This post originated from my athletes asking questions and then realizing that I didn't really know some of the answers. At first, this might not seem like a good situation to be in, but I disagree. I love being able to help, love becoming a more knowledgable coach, and love having new things to look into. It Kees you on your toes! So, I sat down and thought about what we should know. Here's the questions I want answered:
- What is the purpose of a warm up?
- What does a warmup actually do?
- When should I warm up? Does it need to be the same routine for every type of run?
- What do I need to do for a proper warm up?
The purpose of the warmup?
Luckily, this one is pretty straight forward. The purpose of the warmup is to prepare the body for harder running. If we are talking about easy running, then the purpose is simply to get the body ready to run. The warmup is really bridging the gap from doing nothing to being expected to perform at some intensity harder than sitting. This is all fairly vague, I know, so what it's telling us is that that level of expected intensity is going to dictate what our warmup needs to consist of.
What does a warmup actually do?
- It elevates our muscle temperature. This allows faster neural impulses and increases muscular force-velocity relationships.
- It raises our baseline VO2. There appears to be a sweet spot of 65-70% VO2max where following performances are best. This is a light to moderate run for most people. The key is to warm up but not get fatigued before the race.
- It improves our active range of motion. Dynamic stretching can improve your active range of motion which can improve stride mechanics. This could make you more economical, earlier in the race.
- Increased motor neuron firing. The more fibers you have firing at the start means less time you have to wait once the race has started.
When should I warm up?
Truth be told, I think there's room for some sort of warmup for most days. I'm not saying you need 45 minutes to get ready for your morning easy run, but give me a few minutes. You might thank me later!
As I mentioned, I just need a few minutes. We don't really need to worry about really finding that sweet spot with the VO2 since our easy runs are going to be in that range anyway. Also, we aren't really looking to have all neurons firing. Really, if you are over the age of 30, you just don't want to feel like complete garbage for the first 10 minutes of the run. My suggestion is to take 3-5 minutes and do a quick and dirty dynamic stretching routine. Here’s ours If you want some other variations, I encourage you to visit www.coachjayjohnson.com He’s got some great stuff too. The fringe benefits of doing this will include being able to settle into your desired pace sooner and feeling smoother earlier. Also, if you do this on a regular basis, then you can help preserve hip mobility and strength. If you are really tight in your hips, then you will probably actually improve it. Why does this matter? Hip mobility and strength is crucial in allowing those big levers that we call legs, to do their job- making you faster, more economical, and fight the breakdown of form that occurs in endurance running.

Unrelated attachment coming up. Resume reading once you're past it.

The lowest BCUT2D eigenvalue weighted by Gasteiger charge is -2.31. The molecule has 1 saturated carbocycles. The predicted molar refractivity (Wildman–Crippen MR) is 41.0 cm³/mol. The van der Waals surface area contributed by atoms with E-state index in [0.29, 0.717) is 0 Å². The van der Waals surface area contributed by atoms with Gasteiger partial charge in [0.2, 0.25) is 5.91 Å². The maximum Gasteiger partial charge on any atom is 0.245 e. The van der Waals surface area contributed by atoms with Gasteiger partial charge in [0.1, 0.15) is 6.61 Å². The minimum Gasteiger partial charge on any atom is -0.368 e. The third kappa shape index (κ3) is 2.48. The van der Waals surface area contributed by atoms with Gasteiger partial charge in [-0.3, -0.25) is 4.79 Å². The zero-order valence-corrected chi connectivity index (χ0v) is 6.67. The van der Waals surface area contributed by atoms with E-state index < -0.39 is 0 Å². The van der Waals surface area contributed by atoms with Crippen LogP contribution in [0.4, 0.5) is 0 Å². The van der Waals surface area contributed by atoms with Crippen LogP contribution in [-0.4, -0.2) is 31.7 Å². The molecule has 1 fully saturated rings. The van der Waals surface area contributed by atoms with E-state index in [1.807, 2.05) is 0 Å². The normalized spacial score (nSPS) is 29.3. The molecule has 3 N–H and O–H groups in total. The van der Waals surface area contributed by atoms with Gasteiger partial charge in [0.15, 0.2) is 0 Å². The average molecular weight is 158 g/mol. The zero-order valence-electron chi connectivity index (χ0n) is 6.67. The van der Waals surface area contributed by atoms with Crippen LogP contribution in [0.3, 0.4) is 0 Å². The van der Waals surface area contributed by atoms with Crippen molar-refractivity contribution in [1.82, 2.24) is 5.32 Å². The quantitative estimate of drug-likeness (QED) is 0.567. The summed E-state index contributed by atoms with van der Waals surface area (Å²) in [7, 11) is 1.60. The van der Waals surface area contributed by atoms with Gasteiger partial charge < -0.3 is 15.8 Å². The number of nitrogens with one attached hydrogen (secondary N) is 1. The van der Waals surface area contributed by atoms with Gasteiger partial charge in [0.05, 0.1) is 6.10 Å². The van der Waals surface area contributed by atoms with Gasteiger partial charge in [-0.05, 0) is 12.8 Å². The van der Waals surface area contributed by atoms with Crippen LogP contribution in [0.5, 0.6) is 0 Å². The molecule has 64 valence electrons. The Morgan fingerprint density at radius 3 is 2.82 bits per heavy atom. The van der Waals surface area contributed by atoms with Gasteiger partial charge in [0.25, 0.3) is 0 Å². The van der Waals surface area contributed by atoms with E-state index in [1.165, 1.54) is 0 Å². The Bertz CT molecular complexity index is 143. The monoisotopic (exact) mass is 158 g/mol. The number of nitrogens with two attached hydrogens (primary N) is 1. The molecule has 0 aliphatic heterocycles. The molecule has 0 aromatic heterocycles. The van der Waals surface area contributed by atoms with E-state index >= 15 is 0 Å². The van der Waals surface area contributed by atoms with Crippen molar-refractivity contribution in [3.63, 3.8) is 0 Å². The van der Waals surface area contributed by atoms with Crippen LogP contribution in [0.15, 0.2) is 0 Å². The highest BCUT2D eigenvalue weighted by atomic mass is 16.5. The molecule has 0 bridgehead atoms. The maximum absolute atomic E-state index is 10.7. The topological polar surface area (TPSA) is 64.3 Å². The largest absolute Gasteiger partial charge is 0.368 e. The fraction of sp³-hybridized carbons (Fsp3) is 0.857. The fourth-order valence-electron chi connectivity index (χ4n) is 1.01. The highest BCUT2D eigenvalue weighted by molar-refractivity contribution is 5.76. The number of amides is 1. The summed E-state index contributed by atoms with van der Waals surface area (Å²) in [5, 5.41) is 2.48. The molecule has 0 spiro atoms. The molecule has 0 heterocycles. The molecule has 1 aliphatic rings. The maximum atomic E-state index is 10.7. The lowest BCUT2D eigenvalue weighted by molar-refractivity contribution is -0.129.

SOS Days/Race Days
(5k, 10k, maybe ½ marathon)
Here is where you’ll need the most time, since we are making the most drastic transition from being at rest to high intensity efforts. The nice thing here though, is that we can get some double benefit here. One, it’s going to help our weekly mileage. Two, it’s going to be an easy way to get strides in during the week (I’ll have to write another post on strides). Since we are running fast we need to make sure that we are incorporating all the aspects of the warm up- muscle temp, VO2, range of motion, and neuron firing.
A sample warm up:
Start with dynamic stretching to loosen hips up
- 15-20 minutes of easy running. I typically want 20 minutes, but I know many of you are time crunched.
- *Optional* Form Drills. If you are really crunched for time, I understand, but these will take really about 5 minutes to do. Form Drills
- Strides: Do 4x10 seconds, or so. This should be fast about 95-98% of your max effort. The key is to keep them short. Recover fully before doing the next one.
~Note: Last stride should be done about 10 minutes before the start of the race. Do whatever you plan on doing for a race before your workouts. Be consistent. For half marathoners, if you are looking to run over 2:00:00 for the race, I recommend doing the marathon warm up below.